Senator Elizabeth Warren of Massachusetts, a potential 2020 presidential contender, recently threw shade at cryptocurrency in a Senate hearing, but she wasn’t alone.
One of the ironies of modern life is that people elect politicians who are good at speaking glibly and looking presentable on TV. However, said politicians are often bewildered and flummoxed by new technology, and yet we live in an era of technological innovations being introduced every few years. At a recent U.S. Senate hearing, a number of politicians, notably Elizabeth Warren, threw some shade at cryptocurrency.
Senate + Cryptocurrency = FUD
A number of senators attending a recent Senate Banking Committee hearing had something to say about Bitcoin and cryptocurrency, and it wasn’t favorable. First in the firing line was Elizabeth Warren (D-MA), who said ICOs were being used to scam small investors and that cryptocurrency was easy to steal.
This is somewhat rich in that she’s calling cryptocurrency a scam. Critics have long maintained that Elizabeth Warren is lying about her purported Native American heritage. They believe she used her supposed heritage as a scam to gain an advantage in the job market, although no documentation exists to bolster her claim. Warren has refused to take any DNA test to prove her assertation.
Warren was joined in her FUD by several other senators. Senator Sherrod Brown (D-OH) did say that he wished blockchain and cryptocurrency would allow unbanked individuals to enjoy financial services, but he said that real-world applications have been few and that there are a lot of scams. He envisioned families losing their life savings by being scammed by a fraudulent ICO.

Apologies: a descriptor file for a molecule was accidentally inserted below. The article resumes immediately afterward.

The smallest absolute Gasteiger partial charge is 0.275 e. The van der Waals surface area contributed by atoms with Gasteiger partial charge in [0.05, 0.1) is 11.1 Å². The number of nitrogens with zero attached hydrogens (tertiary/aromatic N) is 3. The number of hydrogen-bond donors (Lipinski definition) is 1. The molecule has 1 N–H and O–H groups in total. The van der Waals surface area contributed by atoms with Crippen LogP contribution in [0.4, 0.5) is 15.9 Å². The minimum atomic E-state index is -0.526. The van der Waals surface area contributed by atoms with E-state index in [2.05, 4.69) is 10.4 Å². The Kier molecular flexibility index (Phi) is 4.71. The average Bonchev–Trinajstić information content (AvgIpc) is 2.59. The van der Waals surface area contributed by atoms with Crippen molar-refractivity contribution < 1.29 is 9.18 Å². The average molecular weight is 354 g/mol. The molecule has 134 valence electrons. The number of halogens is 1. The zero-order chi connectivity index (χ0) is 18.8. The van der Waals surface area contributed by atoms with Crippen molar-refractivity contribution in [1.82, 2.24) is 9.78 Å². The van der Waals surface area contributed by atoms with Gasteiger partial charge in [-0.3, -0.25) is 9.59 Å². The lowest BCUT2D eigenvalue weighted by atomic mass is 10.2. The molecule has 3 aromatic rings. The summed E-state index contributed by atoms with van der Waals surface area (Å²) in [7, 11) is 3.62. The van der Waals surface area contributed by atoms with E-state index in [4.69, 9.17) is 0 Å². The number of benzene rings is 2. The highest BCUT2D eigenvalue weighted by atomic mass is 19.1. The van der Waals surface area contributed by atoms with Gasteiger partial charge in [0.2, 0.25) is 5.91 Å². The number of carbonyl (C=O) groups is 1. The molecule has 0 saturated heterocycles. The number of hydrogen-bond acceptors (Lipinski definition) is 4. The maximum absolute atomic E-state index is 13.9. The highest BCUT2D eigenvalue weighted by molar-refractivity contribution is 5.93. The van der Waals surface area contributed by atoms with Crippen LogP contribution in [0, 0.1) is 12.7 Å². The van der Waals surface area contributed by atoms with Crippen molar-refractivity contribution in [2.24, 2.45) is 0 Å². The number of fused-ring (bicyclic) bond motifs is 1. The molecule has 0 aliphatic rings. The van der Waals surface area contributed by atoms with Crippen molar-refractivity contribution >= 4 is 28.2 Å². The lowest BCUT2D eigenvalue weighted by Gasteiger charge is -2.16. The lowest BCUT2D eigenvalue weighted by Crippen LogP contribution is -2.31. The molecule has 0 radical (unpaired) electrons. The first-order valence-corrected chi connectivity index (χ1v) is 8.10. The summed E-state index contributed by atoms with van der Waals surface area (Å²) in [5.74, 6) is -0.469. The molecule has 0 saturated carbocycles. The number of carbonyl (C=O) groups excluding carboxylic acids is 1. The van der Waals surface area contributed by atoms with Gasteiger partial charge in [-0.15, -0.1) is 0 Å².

Senator Mike Crapo (R-ID) expressed concern over the volatility of the cryptocurrency ecosystem and pump-and-dump schemes. Senator Doug Jones (D-AL) trotted out the old favorite of cryptocurrency being used by criminals. Jones said that criminals are always two to three steps ahead of law enforcement when it comes to cryptocurrency.
In Defense of Crypto
CoinCenter Research Chief Peter Van Valkenburgh attended the committee hearing and defended cryptocurrency. He stressed that the government should use a light touch in regulating the virtual currency industry just like it did with the internet.
Peter Van Valkenburgh also pointed out that it would be best if the federal government took the lead in regulating cryptocurrency as opposed to letting each state decide a course of action, saying:
Federal pre-emption of state cryptocurrency regulation would be a wide choice that would make America a world leader and protect consumers.
Finally, he also stressed that law enforcement is not clueless when it comes to Bitcoin and criminal enterprise. He pointed out the fact that there is a trail that can be easily followed, which usually results in law enforcement being able to track down wrongdoers.
It seems that many Senators are still not willing to fully jump onto the cryptocurrency train. This is somewhat disheartening after the recent roundtable held in Washington by Representative Warren Davidson (R-OH). Of course, it’s not like centralized financial institutions have donated heavily to politicians over the years to ensure the status quo. It looks like the Blockchain Association has a lot of work in front of them in trying to lobby Washington for better, non-intrusive regulations.
Are you surprised by the FUD offered by the senators? Let us know in the comments below.
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